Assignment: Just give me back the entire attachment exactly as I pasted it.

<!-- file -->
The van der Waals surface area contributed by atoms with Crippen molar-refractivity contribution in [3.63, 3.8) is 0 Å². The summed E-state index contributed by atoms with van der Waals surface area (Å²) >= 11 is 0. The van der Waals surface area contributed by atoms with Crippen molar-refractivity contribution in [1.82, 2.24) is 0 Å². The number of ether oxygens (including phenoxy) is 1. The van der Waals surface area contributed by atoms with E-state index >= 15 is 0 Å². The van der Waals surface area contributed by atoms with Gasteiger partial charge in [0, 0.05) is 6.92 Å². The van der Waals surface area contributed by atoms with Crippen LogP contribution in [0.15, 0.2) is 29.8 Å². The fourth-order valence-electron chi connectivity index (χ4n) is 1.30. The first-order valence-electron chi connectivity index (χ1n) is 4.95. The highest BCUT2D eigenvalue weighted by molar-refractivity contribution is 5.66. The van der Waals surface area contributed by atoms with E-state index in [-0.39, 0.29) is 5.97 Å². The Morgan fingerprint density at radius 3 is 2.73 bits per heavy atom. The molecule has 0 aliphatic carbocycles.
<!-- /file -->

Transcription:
The van der Waals surface area contributed by atoms with Crippen molar-refractivity contribution in [3.63, 3.8) is 0 Å². The summed E-state index contributed by atoms with van der Waals surface area (Å²) >= 11 is 0. The van der Waals surface area contributed by atoms with Crippen molar-refractivity contribution in [1.82, 2.24) is 0 Å². The number of ether oxygens (including phenoxy) is 1. The van der Waals surface area contributed by atoms with E-state index >= 15 is 0 Å². The van der Waals surface area contributed by atoms with Gasteiger partial charge in [0, 0.05) is 6.92 Å². The van der Waals surface area contributed by atoms with Crippen LogP contribution in [0.15, 0.2) is 29.8 Å². The fourth-order valence-electron chi connectivity index (χ4n) is 1.30. The first-order valence-electron chi connectivity index (χ1n) is 4.95. The highest BCUT2D eigenvalue weighted by molar-refractivity contribution is 5.66. The van der Waals surface area contributed by atoms with E-state index in [-0.39, 0.29) is 5.97 Å². The Morgan fingerprint density at radius 3 is 2.73 bits per heavy atom. The molecule has 0 aliphatic carbocycles.